Where were you when Hank Aaron hit 715?
If you are under 40 years old, you weren't here yet. If you are at least 50, you probably have some recollection of one of the greatest moments in the history of sports.
There are certain moments that sports fans simply don't forget, and that was one for me.
It was April 8, 1974, around 8:45 p.m., about 15 minutes from my bed time.
Whew. Hank came through just in time. I never expected any less.
I was just 10 years old, and a baseball fanatic. I loved the game, played it, watched it, read about it, listened to it, and lived for the rare moments when it was on TV, either on Saturday afternoons or Monday nights, although the rabbit ears on the TV had to be turned just right to get ABC.
Whine as I might, my bed time at age 10 was 9 p.m., and I had to be there whether Aaron hit his home run before then or not.
I remember sitting on shag carpet in the TV room in our home near Huddleston, Va., with a piece of notebook paper attached to a clipboard keeping score — some things never change — and hoping that Hank would go deep before I had to sleep.
It was a rainy night in Atlanta, but Fulton County Stadium was packed to the rafters, with all of them hoping to witness history. I was just a little boy with big dreams, watching one my heroes going for a record that I really didn't understand all those years ago.
He came through, just like he did so many times before. Poor Al Downing. He won 123 games in 17 mostly consistent years and all he is ever remembered for is the pitch that Aaron hit over the left field fence.
It was caught, thank goodness, by Tom House in the bullpen, who ran to home plate to give Aaron the ball. Imagine if the ball had landed in the stands. Who knows how much money that ball would have brought?
I can still see Aaron running around the bases, and a few fans following him around, slapping him on the back and trying to get close to the hero of the night.
Of course, that had to have been a scary for Aaron, with all he had faced to get to that point, including death threats, all because a black man dared to break a record held by a white man, who was more myth than reality to most of us. In some ways, Babe Ruth will always be myth.
I never saw another at-bat in that game. It was off to bed, but at least I was able to see history made.
Not long after that, my father, who was always slipping me a quarter or dollar to buy packs of baseball cards, got me a full color poster of that home run. It stayed on my wall at two or three houses over the years, and I sure wish I still had it.
Much has happened over the last 40 years, but that is a moment that will never be forgotten.
I am now 50, but can still recall some parts of that night when Aaron went deep. It didn't occur to me at the time, but Aaron was 40, just barely younger than my parents, when he went deep.
Aaron is now 80. Forty didn't seem that old back then, but 50 sure does now, especially when the AARP papers arrive and you are offered senior citizen discounts — that has been happening for a while now. (Getting older isn't all bad).
It is doubtful I will ever get to meet Aaron, but I did have a connection. There was a time when I collected autographs, sending letters to players and hoping for a response, with no money changing hands.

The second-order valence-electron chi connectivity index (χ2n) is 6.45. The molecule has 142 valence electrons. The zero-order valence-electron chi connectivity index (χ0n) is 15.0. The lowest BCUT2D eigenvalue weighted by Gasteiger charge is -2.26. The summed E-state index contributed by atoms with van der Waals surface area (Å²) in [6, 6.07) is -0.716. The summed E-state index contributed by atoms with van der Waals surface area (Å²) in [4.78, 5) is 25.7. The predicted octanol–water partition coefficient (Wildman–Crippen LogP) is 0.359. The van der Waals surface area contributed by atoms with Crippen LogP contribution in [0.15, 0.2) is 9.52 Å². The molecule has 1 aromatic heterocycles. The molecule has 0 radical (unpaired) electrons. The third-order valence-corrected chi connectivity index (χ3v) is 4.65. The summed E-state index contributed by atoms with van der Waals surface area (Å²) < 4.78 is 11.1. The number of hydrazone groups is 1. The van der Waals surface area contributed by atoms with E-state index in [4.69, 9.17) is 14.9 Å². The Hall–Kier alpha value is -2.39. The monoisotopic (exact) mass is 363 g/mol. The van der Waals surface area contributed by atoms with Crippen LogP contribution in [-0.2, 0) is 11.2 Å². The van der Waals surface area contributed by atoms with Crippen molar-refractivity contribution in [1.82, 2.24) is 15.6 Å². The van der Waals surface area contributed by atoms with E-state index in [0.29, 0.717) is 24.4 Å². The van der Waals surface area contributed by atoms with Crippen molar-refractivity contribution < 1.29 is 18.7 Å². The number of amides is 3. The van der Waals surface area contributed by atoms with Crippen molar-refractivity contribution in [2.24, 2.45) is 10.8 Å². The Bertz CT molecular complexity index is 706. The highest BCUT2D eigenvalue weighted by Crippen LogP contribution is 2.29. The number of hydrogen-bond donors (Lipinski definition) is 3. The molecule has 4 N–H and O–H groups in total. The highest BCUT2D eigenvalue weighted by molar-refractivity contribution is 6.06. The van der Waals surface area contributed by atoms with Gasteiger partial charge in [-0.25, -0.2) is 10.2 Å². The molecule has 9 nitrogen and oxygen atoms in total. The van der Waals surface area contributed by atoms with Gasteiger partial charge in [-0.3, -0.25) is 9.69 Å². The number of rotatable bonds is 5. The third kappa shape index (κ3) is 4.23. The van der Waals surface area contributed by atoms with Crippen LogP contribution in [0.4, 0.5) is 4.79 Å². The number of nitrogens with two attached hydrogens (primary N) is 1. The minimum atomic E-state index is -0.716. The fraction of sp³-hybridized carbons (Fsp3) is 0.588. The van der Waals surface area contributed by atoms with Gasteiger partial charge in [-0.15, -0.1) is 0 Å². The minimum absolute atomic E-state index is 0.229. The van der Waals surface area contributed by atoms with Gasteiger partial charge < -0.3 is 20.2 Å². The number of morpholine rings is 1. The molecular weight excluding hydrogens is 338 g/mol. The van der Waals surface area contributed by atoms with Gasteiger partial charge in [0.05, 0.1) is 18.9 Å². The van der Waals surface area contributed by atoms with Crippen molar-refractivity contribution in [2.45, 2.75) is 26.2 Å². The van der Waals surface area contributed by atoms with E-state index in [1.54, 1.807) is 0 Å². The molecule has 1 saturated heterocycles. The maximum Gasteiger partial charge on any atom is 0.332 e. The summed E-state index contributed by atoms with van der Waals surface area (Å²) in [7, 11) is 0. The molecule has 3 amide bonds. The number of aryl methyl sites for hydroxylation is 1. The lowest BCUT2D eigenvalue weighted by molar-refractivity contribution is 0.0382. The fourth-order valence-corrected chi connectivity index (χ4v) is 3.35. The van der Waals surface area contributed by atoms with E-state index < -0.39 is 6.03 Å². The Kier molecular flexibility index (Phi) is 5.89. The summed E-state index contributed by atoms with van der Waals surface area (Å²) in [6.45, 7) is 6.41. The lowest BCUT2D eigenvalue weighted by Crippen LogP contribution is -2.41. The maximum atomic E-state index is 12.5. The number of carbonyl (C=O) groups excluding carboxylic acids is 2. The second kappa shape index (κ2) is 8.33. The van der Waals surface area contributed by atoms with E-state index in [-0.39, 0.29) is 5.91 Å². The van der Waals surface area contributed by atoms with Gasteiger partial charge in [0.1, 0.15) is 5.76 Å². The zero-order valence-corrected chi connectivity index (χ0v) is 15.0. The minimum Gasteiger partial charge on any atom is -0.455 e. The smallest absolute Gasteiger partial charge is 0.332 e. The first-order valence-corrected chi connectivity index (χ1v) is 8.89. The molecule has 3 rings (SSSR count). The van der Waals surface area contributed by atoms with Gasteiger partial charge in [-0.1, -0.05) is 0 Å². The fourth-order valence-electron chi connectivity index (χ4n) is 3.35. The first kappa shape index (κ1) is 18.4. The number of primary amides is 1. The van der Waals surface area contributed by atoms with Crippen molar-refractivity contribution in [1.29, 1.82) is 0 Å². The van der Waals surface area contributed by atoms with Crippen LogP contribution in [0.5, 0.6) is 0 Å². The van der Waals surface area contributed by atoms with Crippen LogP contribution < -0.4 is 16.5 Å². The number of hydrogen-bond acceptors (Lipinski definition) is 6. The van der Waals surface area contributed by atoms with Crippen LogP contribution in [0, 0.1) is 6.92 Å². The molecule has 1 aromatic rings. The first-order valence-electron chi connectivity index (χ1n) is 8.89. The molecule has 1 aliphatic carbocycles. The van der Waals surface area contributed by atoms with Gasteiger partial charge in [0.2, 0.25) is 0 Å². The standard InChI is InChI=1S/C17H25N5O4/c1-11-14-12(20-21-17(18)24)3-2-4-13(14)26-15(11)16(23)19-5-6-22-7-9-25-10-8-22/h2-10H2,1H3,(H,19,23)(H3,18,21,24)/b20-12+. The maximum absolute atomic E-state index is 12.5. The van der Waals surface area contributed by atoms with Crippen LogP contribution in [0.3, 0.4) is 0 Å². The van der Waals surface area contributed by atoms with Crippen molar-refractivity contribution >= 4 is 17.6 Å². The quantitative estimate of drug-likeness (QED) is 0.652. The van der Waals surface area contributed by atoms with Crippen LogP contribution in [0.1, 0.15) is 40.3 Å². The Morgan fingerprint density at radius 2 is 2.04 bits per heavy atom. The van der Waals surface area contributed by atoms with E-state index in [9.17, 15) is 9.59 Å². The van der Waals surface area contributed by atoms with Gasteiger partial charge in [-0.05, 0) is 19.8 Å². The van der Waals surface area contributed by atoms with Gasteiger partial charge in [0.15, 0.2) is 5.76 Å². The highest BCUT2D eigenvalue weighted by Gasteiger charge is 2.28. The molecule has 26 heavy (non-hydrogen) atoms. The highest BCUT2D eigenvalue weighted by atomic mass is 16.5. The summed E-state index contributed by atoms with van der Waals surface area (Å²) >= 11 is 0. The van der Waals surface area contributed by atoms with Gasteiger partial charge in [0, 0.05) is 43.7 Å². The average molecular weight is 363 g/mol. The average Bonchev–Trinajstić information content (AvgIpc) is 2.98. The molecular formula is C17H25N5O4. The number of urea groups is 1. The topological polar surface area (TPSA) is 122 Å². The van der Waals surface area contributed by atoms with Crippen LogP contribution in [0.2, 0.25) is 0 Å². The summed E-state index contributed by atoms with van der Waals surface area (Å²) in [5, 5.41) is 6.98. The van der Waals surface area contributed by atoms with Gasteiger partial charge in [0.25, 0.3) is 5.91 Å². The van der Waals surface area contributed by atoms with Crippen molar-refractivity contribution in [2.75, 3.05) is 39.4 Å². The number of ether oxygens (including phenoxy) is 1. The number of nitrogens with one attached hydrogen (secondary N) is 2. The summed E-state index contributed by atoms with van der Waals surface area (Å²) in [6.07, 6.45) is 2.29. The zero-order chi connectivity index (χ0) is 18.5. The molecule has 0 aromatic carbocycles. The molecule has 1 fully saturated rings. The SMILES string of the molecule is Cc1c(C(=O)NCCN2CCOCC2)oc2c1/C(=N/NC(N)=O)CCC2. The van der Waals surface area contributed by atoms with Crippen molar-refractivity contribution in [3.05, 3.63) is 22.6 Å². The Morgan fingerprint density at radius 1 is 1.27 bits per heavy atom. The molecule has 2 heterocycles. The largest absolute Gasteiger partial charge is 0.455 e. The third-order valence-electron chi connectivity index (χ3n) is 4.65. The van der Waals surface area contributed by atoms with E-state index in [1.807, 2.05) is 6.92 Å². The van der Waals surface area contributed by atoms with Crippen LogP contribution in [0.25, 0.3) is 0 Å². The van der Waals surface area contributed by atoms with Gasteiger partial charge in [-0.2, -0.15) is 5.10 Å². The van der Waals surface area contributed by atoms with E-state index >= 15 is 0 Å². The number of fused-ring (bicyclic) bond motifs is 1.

Imagine that? He sent me an autographed photo from his days with the Brewers. I cherished that signature, along with an album full of baseball stars, from Pete Rose and Johnny Bench to Brooks Robinson, Joe Morgan and Bobby Grich.
Years ago, during one of our many family moves, those autographs disappeared. Oh, how I miss those now.
It wasn’t all that long ago that I was covering the Bristol White Sox at DeVault Stadium and there was a man in an adjacent cubicle, who turned out to be a scout checking out the players below.
He knew a thing about baseball heroes. I may never get to meet Aaron, one the heroes of my youth, but I did get to talk baseball with his son that night.
It still bothers me to this day — and I even told his son — that Aaron was not only the greatest to play the game, but also the most underrated player in baseball history. He didn’t disagree with me.
The numbers speak for themselves. Aaron still holds the all-time mark for runs batted (2,297, 83 more than Ruth) and total bases (6,856, 722 more than Stan Musial) and should still be tops in home runs with 755 (Barry Bonds finished with a tarnished 762).
He is fourth all-time in runs (2,174), third in hits (3,771), 10th in doubles (624) and walked 19 more times than he struck out. This from a slugger, who had 20 straight seasons with at least 20 home runs, hitting at least 40 and 30 seven times apiece.
Aaron did all that, won three gold gloves, a World Series, one MVP (yes, just one) and remained one of the greatest ambassadors the game has ever seen. Yet, Aaron is still overshadowed by such names as Ruth, Mays, Mantle, DiMaggio and Williams, all of whom played in New York or close to it.
Much like Stan Musial, Aaron never received the credit he deserved. At least Aaron wasn’t left off the All-Century team from a few years ago. Musial was, and was fortunately added to the team.
Neither played in a major TV market, but both are among the greatest to play the game. Yet, Aaron may, indeed, have been the greatest, but he would never tell you so. That just wasn’t Aaron-like.
There was a time when DiMaggio — who had an ego larger than Yankee Stadium — would refuse to attend Old-Timer's Day and other functions if he wasn't introduced as the 'greatest living ballplayer.'
His request was always honored, but fans of Hank Aaron knew...
—Brian Woodson is the sports editor for the Daily Telegraph. Contact him at email@example.com or on Twitter, @bdtwoodson.
Where were you when Hank Aaron hit 715?
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